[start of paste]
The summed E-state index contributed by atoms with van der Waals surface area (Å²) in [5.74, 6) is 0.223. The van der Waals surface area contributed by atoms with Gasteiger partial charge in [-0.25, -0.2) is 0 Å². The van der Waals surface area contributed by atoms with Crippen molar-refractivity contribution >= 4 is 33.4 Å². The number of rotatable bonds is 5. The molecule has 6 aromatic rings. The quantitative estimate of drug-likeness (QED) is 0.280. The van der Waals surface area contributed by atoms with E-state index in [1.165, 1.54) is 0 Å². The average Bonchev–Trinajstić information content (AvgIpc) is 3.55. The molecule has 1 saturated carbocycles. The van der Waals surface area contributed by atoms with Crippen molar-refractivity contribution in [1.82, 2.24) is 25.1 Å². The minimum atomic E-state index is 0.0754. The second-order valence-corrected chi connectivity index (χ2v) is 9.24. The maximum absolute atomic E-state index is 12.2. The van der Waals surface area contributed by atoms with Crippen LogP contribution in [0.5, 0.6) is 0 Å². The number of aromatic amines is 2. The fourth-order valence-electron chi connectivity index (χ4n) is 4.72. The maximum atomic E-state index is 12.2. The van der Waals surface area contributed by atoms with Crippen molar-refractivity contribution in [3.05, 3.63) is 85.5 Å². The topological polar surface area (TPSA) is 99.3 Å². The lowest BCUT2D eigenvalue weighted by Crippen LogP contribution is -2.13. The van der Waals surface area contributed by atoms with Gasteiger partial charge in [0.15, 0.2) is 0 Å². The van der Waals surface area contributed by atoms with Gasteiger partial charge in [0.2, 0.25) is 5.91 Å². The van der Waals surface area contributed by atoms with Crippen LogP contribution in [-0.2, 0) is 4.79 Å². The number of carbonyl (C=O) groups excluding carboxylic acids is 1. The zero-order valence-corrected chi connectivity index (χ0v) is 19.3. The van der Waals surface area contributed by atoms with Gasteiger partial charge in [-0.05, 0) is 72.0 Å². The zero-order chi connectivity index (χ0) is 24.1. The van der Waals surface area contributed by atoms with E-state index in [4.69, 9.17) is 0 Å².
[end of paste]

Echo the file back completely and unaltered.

The summed E-state index contributed by atoms with van der Waals surface area (Å²) in [5.74, 6) is 0.223. The van der Waals surface area contributed by atoms with Gasteiger partial charge in [-0.25, -0.2) is 0 Å². The van der Waals surface area contributed by atoms with Crippen molar-refractivity contribution >= 4 is 33.4 Å². The number of rotatable bonds is 5. The molecule has 6 aromatic rings. The quantitative estimate of drug-likeness (QED) is 0.280. The van der Waals surface area contributed by atoms with E-state index in [1.165, 1.54) is 0 Å². The average Bonchev–Trinajstić information content (AvgIpc) is 3.55. The molecule has 1 saturated carbocycles. The van der Waals surface area contributed by atoms with Crippen molar-refractivity contribution in [1.82, 2.24) is 25.1 Å². The minimum atomic E-state index is 0.0754. The second-order valence-corrected chi connectivity index (χ2v) is 9.24. The maximum absolute atomic E-state index is 12.2. The van der Waals surface area contributed by atoms with Crippen LogP contribution in [0.5, 0.6) is 0 Å². The number of aromatic amines is 2. The fourth-order valence-electron chi connectivity index (χ4n) is 4.72. The maximum atomic E-state index is 12.2. The van der Waals surface area contributed by atoms with Crippen molar-refractivity contribution in [3.05, 3.63) is 85.5 Å². The topological polar surface area (TPSA) is 99.3 Å². The lowest BCUT2D eigenvalue weighted by Crippen LogP contribution is -2.13. The van der Waals surface area contributed by atoms with Gasteiger partial charge in [0.15, 0.2) is 0 Å². The van der Waals surface area contributed by atoms with Gasteiger partial charge in [0.2, 0.25) is 5.91 Å². The van der Waals surface area contributed by atoms with Crippen LogP contribution in [-0.2, 0) is 4.79 Å². The number of carbonyl (C=O) groups excluding carboxylic acids is 1. The zero-order valence-corrected chi connectivity index (χ0v) is 19.3. The van der Waals surface area contributed by atoms with Gasteiger partial charge in [-0.05, 0) is 72.0 Å². The zero-order chi connectivity index (χ0) is 24.1. The van der Waals surface area contributed by atoms with E-state index in [4.69, 9.17) is 0 Å².